It is a question I have been asked often during my 40 years in Australia. When I am asked this question, my usual answer is that 'I am from Australia'. Then there is a follow up question: 'were you born in Australia?' When I answer no, the follow up question is again, 'then where are you from?' I then say to my questioner: you have asked the wrong question. I say to them, what you really want to know is where I was born originally? Then they say yes. I then say to them, I was born in Ghana, West Africa, originally, but I have lived, studied and worked in Australia for many, many years. Consequently, I consider myself Australian, and Australia is now my home. I do not have a Ghanaian passport. I travel around the world on an Australian passport.
I do not assume that the questioner is being racist or intend to be demeaning in anyway when they ask such a question. I put two interpretations to such lines of questioning. Firstly, the questioner genuinely wants to know about my cultural background because, I do not look like a typical Australian: Caucasian or First Nation. Secondly, the questioner is being a typical awkward white-Australian. Who although he or she wants to know about my cultural background, does not know how to ask the right question, in order to solicit the right answer.
In my 40 years experience in Australia (I first came to Australia - Perth - as student, on 15th February 1978), I have not encountered obvious racism from 'white Australia'. Indeed, my first experience with racism was from a First Nations person in one of the main streets of Perth. This person was angry because he asked me for money and I refused to give him any. His response was 'go back to where you came from.'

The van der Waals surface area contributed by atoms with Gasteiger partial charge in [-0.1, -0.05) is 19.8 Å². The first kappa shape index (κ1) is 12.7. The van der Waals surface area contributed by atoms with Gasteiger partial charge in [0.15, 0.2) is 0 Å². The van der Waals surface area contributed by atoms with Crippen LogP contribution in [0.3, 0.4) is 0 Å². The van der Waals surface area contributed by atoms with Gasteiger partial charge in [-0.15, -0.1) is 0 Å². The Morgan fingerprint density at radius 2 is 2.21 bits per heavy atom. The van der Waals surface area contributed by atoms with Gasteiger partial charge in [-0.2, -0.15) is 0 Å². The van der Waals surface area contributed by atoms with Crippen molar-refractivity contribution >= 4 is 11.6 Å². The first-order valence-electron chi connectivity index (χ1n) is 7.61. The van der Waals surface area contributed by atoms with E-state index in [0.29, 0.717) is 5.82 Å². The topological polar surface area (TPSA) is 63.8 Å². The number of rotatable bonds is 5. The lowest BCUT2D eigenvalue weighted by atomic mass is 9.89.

I have always considered Australia a land of genuine opportunities. I eschew the natural default of some migrants to blame their 'lack of progress' or any life challenges in Australia on racism.
Racism is part of humanity. Even in my own birth country of Ghana, those of us in the southern part of the country, especially my tribe the Ashantis, have discriminate against people from the north (mostly Islamic), and other non-Ashantis. Because of our rich-cultural history (one of the first to build an empire in the forest belt of modern day Ghana), we consider ourselves superior to all other tribes. My father, when he was alive, used to say to me and my siblings that 'we Ashantis are like peacocks: we like to show off'.
My message is that the question 'where do you come from?' does not always carry racial undertones. Some white Australians genuinely want to learn about new arrivals to this country. However, in most cases, they just simply ask the question or approach the subject the wrong way.
I have learnt that when I have been 'generous' and approached such line of questioning in a charitable manner, the questioner and I always end up as friends. They always accept that they have asked the question the wrong way.
I encourage all people of colour in Australia, when asked such a question, not to assume that the questioner is being racist. I met my loving partner on a trip overseas when she asked me a similar question. Had I assumed she was being racist, I would have missed the opportunity of meeting a loving, generous lady.